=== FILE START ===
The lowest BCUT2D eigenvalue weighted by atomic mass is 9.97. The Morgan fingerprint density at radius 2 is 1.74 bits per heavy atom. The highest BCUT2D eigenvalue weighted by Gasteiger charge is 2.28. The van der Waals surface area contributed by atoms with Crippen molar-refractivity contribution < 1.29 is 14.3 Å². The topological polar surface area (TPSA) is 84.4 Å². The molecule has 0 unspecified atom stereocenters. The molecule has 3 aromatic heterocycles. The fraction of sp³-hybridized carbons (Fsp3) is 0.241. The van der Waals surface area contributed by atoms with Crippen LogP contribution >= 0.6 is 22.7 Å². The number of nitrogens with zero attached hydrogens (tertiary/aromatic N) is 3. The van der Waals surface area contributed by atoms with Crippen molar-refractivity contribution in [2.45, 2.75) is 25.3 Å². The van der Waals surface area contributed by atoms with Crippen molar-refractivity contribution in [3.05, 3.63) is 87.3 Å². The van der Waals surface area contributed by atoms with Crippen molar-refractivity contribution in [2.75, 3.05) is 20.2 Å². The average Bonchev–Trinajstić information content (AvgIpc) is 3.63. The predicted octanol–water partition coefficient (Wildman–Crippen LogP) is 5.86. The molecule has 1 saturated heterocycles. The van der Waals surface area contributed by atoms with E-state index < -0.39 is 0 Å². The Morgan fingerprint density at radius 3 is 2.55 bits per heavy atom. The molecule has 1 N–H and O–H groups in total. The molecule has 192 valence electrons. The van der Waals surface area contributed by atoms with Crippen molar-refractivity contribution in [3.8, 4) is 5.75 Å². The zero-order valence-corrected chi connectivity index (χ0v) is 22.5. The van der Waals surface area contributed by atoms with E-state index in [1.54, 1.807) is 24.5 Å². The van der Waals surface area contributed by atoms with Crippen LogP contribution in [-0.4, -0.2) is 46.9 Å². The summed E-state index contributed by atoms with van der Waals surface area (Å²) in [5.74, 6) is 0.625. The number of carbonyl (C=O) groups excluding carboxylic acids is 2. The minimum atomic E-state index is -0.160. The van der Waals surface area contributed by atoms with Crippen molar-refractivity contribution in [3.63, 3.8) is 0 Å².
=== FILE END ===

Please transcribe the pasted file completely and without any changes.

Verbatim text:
The lowest BCUT2D eigenvalue weighted by atomic mass is 9.97. The Morgan fingerprint density at radius 2 is 1.74 bits per heavy atom. The highest BCUT2D eigenvalue weighted by Gasteiger charge is 2.28. The van der Waals surface area contributed by atoms with Crippen molar-refractivity contribution < 1.29 is 14.3 Å². The topological polar surface area (TPSA) is 84.4 Å². The molecule has 0 unspecified atom stereocenters. The molecule has 3 aromatic heterocycles. The fraction of sp³-hybridized carbons (Fsp3) is 0.241. The van der Waals surface area contributed by atoms with Crippen LogP contribution >= 0.6 is 22.7 Å². The number of nitrogens with zero attached hydrogens (tertiary/aromatic N) is 3. The van der Waals surface area contributed by atoms with Crippen molar-refractivity contribution in [2.45, 2.75) is 25.3 Å². The van der Waals surface area contributed by atoms with Crippen molar-refractivity contribution in [3.05, 3.63) is 87.3 Å². The van der Waals surface area contributed by atoms with Crippen molar-refractivity contribution in [2.75, 3.05) is 20.2 Å². The average Bonchev–Trinajstić information content (AvgIpc) is 3.63. The predicted octanol–water partition coefficient (Wildman–Crippen LogP) is 5.86. The molecule has 1 saturated heterocycles. The van der Waals surface area contributed by atoms with E-state index < -0.39 is 0 Å². The Morgan fingerprint density at radius 3 is 2.55 bits per heavy atom. The molecule has 1 N–H and O–H groups in total. The molecule has 192 valence electrons. The van der Waals surface area contributed by atoms with Crippen molar-refractivity contribution in [3.8, 4) is 5.75 Å². The zero-order valence-corrected chi connectivity index (χ0v) is 22.5. The van der Waals surface area contributed by atoms with E-state index in [1.54, 1.807) is 24.5 Å². The van der Waals surface area contributed by atoms with Crippen LogP contribution in [-0.4, -0.2) is 46.9 Å². The summed E-state index contributed by atoms with van der Waals surface area (Å²) in [5.74, 6) is 0.625. The number of carbonyl (C=O) groups excluding carboxylic acids is 2. The minimum atomic E-state index is -0.160. The van der Waals surface area contributed by atoms with Crippen molar-refractivity contribution in [3.63, 3.8) is 0 Å².